Why are we Blue Devils?
By EDWARD L. THACKSTON
I was a Blue Devil once. And I still am. It was a long time ago, to be sure, and I was primarily a bench-warmer, but I was proud to be on the team, and proud of my “L.” And I still am.
As both Don Franklin and Bobby Pruitte have been quoted in this paper recently as saying, “Once a Blue Devil, always a Blue Devil.”
But few people apparently know why we are Blue Devils, and not Bears, or Tigers, or Lions, or other fierce creatures. Who were the original Blue Devils? I was surprised recently when, at a lunch, I asked about 15 of my old classmates this question, and nobody knew. Sam Hatcher didn’t know either, but he can be excused because he wasn’t a Blue Devil. But he did ask me to write a column and explain.
The answer lies in the year that Lebanon High School started, and in what was dominating the news at that time. In 1918, the world was at war, the “Great War,” as they called it then, and millions of men had already been killed in France, the Balkans and Russia. American soldiers were now fighting in France, the whole country was mobilized for war, Liberty Bond Drives were being pushed relentlessly, and, if the war wasn’t the only topic of conversation, it was certainly the main one.
Even before 1918, the war in Europe had been a major news story for four years, and there were many stories about the valiant French efforts to stem the massive onslaught of the German army, or “the Huns,” as the papers nicknamed the Germans. Even though most Americans were strongly opposed to entering the war in its early days, their sympathies were overwhelmingly with the French and the British. Their efforts, their massive causalities and their soldiers got the great bulk of the publicity.
One especially colorful French group of units received much favorable publicity. These were the Chasseurs Alpins, or in English, Mountain Hunters. These mountain troops were created in 1888 in order to counter a similar move by the new country of Italy, by converting 12 of the existing battalions of Chasseurs à Pied (Hunters on Foot). The units had originally been called Chasseurs because they were armed with rifles, like hunters, instead of smoothbore muskets, like most foot soldiers in the 1700s.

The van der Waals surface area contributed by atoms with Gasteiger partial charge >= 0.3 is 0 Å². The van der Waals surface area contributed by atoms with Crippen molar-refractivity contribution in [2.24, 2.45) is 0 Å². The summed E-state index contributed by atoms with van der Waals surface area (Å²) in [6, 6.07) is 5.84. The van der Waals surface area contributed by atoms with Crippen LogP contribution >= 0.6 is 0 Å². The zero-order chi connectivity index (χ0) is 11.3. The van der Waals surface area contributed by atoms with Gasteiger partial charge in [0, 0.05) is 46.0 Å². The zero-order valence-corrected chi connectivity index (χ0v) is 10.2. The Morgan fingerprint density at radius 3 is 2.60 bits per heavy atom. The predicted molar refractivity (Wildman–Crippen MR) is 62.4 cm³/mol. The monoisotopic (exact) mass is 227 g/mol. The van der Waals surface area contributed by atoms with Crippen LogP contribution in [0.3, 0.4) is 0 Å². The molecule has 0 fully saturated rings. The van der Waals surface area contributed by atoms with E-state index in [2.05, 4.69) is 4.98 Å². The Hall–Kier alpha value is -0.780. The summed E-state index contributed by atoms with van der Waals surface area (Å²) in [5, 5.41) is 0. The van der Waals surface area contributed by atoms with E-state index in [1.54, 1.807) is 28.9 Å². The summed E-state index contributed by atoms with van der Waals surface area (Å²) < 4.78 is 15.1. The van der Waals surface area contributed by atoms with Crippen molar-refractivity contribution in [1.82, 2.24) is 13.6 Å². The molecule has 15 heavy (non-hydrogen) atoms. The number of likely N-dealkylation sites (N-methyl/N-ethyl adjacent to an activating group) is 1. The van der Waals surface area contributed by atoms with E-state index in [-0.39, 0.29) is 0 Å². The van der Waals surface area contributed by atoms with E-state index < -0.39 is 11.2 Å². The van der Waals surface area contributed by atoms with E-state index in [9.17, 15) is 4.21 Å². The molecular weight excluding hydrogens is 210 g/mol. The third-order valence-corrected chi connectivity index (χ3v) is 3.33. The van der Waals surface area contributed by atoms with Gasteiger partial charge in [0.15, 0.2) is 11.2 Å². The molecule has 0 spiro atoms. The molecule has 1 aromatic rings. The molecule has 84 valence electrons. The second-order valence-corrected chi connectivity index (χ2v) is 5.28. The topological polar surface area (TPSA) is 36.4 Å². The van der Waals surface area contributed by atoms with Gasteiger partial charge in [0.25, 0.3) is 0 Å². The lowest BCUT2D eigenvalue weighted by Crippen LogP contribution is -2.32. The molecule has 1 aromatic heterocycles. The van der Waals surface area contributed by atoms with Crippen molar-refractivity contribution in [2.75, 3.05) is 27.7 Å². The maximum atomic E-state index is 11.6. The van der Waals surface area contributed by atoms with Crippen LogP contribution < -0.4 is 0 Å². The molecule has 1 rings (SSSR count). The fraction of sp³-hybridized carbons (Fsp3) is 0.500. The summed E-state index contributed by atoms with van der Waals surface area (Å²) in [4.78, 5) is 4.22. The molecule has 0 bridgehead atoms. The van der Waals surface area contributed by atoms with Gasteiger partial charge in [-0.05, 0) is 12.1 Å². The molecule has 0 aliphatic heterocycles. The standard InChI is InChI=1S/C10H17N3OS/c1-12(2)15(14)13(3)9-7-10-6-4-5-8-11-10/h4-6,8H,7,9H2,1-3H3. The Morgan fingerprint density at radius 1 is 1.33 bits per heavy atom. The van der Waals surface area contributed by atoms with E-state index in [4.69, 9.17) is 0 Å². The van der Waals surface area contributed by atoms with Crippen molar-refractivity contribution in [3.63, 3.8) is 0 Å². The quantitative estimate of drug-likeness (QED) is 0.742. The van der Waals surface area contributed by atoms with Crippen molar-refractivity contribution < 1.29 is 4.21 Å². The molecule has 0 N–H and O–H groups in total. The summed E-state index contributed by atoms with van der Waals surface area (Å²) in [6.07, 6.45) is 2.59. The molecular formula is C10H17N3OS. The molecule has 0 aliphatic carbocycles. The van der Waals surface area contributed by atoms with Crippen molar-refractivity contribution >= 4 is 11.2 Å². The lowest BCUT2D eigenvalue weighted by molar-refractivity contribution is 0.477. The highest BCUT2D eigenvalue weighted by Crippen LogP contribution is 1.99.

These elite mountain troops were recruited primarily from the mountainous areas of France near Switzerland. One American observer early in the war wrote, “…the men are remarkable for their sturdy physique (they are mostly men of medium height) and for their tenacious courage. They are accustomed to hardship and fatigue, and live on simple fare and by tradition are deeply imbued with antagonism to the Germans. They are silent men. Their square-set faces seem to speak of successful struggle against the mighty forces of mountain dangers; their strong backs and their frank manners harmonize well with the brave deeds for which they are world famous.”
The Chasseurs Alpins fought well in the 1914 Battle of the Marne, as the French fought desperately to stop the much more heavily-armed German juggernaught driving toward Paris. They then distinguished themselves around Montfaucon in the vain attempts to stop German advances into the Argonne. In late 1914, the French concentrated the survivors of the 12 Alpin battalions and their 25 reserve battalions into three divisions, the 47th, 66th and 57th, and sent them to attack German mountaintop positions in the Vosges Mountains.